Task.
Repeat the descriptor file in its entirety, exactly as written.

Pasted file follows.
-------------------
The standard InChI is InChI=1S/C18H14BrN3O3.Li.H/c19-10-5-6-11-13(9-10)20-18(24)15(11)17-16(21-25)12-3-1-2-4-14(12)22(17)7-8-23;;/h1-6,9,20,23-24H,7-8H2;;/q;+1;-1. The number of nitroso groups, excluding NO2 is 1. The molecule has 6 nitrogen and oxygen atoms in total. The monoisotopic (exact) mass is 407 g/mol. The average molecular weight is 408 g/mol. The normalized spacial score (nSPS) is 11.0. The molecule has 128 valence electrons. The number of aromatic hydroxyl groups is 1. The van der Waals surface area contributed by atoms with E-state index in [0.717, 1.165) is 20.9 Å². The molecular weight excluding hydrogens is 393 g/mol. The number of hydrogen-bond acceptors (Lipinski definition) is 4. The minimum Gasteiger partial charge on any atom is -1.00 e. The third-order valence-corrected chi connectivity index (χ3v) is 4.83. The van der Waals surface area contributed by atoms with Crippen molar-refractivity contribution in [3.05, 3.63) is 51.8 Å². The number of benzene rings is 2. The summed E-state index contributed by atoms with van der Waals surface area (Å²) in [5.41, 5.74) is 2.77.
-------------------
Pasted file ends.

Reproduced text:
The standard InChI is InChI=1S/C18H14BrN3O3.Li.H/c19-10-5-6-11-13(9-10)20-18(24)15(11)17-16(21-25)12-3-1-2-4-14(12)22(17)7-8-23;;/h1-6,9,20,23-24H,7-8H2;;/q;+1;-1. The number of nitroso groups, excluding NO2 is 1. The molecule has 6 nitrogen and oxygen atoms in total. The monoisotopic (exact) mass is 407 g/mol. The average molecular weight is 408 g/mol. The normalized spacial score (nSPS) is 11.0. The molecule has 128 valence electrons. The number of aromatic hydroxyl groups is 1. The van der Waals surface area contributed by atoms with E-state index in [0.717, 1.165) is 20.9 Å². The molecular weight excluding hydrogens is 393 g/mol. The number of hydrogen-bond acceptors (Lipinski definition) is 4. The minimum Gasteiger partial charge on any atom is -1.00 e. The third-order valence-corrected chi connectivity index (χ3v) is 4.83. The van der Waals surface area contributed by atoms with Crippen molar-refractivity contribution in [3.05, 3.63) is 51.8 Å². The number of benzene rings is 2. The summed E-state index contributed by atoms with van der Waals surface area (Å²) in [5.41, 5.74) is 2.77.